Review: Before I Fall by Lauren Oliver



Rating: 5 stars
Pub Date: March 2, 2010
Publisher: Harper Collins
Genre: young adult contemporary romance, realistic fiction
Format/Source: hardcover, library
Status: standalone


Summary:

With this stunning debut novel, New York Times bestselling author Lauren Oliver emerged as one of today's foremost authors of young adult fiction. Like Jay Asher's Thirteen Reasons Why and Gayle Forman's If I Stay, Before I Fall raises thought-provoking questions about love, death, and how one person's life can affect so many others.

For popular high school senior Samantha Kingston, February 12—"Cupid Day"—should be one big party, a day of valentines and roses and the privileges that come with being at the top of the social pyramid. And it is…until she dies in a terrible accident that night.

However, she still wakes up the next morning. In fact, Sam lives the last day of her life seven times, until she realizes that by making even the slightest changes, she may hold more power than she ever imagined.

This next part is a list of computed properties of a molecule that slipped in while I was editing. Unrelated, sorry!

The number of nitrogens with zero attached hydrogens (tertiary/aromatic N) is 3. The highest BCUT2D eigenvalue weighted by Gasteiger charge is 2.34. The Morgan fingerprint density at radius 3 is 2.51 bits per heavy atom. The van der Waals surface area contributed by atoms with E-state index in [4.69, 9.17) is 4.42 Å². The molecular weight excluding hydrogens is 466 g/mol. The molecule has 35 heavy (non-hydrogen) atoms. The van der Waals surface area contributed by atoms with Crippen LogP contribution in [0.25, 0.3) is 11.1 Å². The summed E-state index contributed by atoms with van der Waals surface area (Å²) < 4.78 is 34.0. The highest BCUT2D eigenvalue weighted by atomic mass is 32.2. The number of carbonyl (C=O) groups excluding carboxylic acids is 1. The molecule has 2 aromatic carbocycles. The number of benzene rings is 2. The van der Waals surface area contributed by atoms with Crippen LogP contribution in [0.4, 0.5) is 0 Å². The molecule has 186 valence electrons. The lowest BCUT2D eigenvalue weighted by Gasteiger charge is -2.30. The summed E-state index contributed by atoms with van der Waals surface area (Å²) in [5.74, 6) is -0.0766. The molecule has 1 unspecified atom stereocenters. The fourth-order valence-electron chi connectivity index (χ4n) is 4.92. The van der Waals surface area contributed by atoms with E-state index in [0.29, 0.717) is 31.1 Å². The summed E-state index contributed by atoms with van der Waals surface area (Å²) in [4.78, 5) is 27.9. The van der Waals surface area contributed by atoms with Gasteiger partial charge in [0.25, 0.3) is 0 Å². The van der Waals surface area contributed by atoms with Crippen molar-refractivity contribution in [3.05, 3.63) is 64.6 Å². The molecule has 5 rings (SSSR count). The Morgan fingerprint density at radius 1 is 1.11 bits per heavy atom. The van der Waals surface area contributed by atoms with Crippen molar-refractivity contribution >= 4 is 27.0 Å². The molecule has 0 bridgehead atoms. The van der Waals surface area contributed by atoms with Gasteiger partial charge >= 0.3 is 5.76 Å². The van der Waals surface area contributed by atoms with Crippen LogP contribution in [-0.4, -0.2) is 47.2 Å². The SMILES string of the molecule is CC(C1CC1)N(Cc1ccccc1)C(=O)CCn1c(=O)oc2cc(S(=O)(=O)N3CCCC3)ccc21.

Note: This is actually an old review of mine. I read this book and reviewed it in 2012. Thought it was time to share.

Review:
Wow. It has been a long time since I read a book so very heart-breakingly beautiful. Usually I like very plot-driven novels, but the plot of Before I Fall is quite simple: in the teenage version of Groundhog Day, Sam relives her last day 7 times so she can figure out the best way to leave. Instead of the plot keeping me reading, I was drawn in by the emotion and the amazing relationships Oliver creates. I kept trying to put this book down, to read it another day (470 is a lot to read all in one stretch), but I found myself saying, "Just to the end of this section, just to the end of the day, just until my cd finishes, just until 1 AM, 2 AM, 3 AM."

One of the things that I like best about this novel is that Oliver offers a fairly realistic view of high school and the pressures of being a teenager. Do all teens party like the characters in Before I Fall? No, but that doesn't mean it doesn't happen. I like that she presents challenging material, doesn't condemn it or preach against it; instead, in a very subtle way (or sometimes not so subtle), describes the consequences (good and bad). I'm not just referring to Lindsay's tendency to drive recklessly, especially when drunk. The girls discuss the Butterfly Effect, and although they seem to take it lightly, Oliver uses this phenomenon to great effect in Sam's changing actions throughout the novel. It's easy to see how Juliet--and therefore Sam--is pushed to the edge (sometimes literally) and waits for something to keep pushing her in one direction or the other.